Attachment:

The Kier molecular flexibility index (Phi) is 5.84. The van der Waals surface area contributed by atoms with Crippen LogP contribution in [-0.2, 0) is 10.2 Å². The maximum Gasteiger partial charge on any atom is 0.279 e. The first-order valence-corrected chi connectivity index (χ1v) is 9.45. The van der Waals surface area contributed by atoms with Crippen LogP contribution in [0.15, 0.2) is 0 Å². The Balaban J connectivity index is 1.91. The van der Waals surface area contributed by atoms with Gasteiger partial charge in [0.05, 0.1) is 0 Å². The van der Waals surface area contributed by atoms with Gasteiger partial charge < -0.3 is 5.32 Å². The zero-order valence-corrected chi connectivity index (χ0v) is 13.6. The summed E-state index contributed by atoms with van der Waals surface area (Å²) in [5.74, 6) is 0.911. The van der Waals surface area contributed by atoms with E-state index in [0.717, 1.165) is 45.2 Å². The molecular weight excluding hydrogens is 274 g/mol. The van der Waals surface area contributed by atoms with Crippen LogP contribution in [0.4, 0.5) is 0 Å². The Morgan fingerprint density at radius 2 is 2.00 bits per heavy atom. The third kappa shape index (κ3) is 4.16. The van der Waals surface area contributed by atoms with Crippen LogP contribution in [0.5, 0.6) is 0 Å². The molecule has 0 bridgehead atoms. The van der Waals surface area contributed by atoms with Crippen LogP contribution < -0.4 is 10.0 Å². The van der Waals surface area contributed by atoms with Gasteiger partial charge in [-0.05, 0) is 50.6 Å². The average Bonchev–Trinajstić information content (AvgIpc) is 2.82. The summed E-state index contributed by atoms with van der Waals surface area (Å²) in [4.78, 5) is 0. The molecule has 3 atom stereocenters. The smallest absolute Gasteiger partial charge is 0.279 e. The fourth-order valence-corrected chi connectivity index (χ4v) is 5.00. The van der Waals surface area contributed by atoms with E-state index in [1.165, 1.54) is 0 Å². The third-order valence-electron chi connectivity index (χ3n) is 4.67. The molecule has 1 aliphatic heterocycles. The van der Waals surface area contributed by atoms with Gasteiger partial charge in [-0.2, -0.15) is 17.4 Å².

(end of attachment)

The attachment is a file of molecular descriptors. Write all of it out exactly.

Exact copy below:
The Kier molecular flexibility index (Phi) is 5.84. The van der Waals surface area contributed by atoms with Crippen LogP contribution in [-0.2, 0) is 10.2 Å². The maximum Gasteiger partial charge on any atom is 0.279 e. The first-order valence-corrected chi connectivity index (χ1v) is 9.45. The van der Waals surface area contributed by atoms with Crippen LogP contribution in [0.15, 0.2) is 0 Å². The Balaban J connectivity index is 1.91. The van der Waals surface area contributed by atoms with Gasteiger partial charge in [0.05, 0.1) is 0 Å². The van der Waals surface area contributed by atoms with Gasteiger partial charge < -0.3 is 5.32 Å². The zero-order valence-corrected chi connectivity index (χ0v) is 13.6. The summed E-state index contributed by atoms with van der Waals surface area (Å²) in [5.74, 6) is 0.911. The van der Waals surface area contributed by atoms with E-state index in [0.717, 1.165) is 45.2 Å². The molecular weight excluding hydrogens is 274 g/mol. The van der Waals surface area contributed by atoms with Crippen LogP contribution in [0.4, 0.5) is 0 Å². The Morgan fingerprint density at radius 2 is 2.00 bits per heavy atom. The third kappa shape index (κ3) is 4.16. The van der Waals surface area contributed by atoms with Crippen LogP contribution in [0.5, 0.6) is 0 Å². The molecule has 0 bridgehead atoms. The van der Waals surface area contributed by atoms with Crippen LogP contribution < -0.4 is 10.0 Å². The van der Waals surface area contributed by atoms with Gasteiger partial charge in [-0.05, 0) is 50.6 Å². The average Bonchev–Trinajstić information content (AvgIpc) is 2.82. The summed E-state index contributed by atoms with van der Waals surface area (Å²) in [4.78, 5) is 0. The molecule has 3 atom stereocenters. The smallest absolute Gasteiger partial charge is 0.279 e. The fourth-order valence-corrected chi connectivity index (χ4v) is 5.00. The van der Waals surface area contributed by atoms with E-state index in [1.165, 1.54) is 0 Å². The third-order valence-electron chi connectivity index (χ3n) is 4.67. The molecule has 1 aliphatic heterocycles. The van der Waals surface area contributed by atoms with Gasteiger partial charge in [-0.2, -0.15) is 17.4 Å².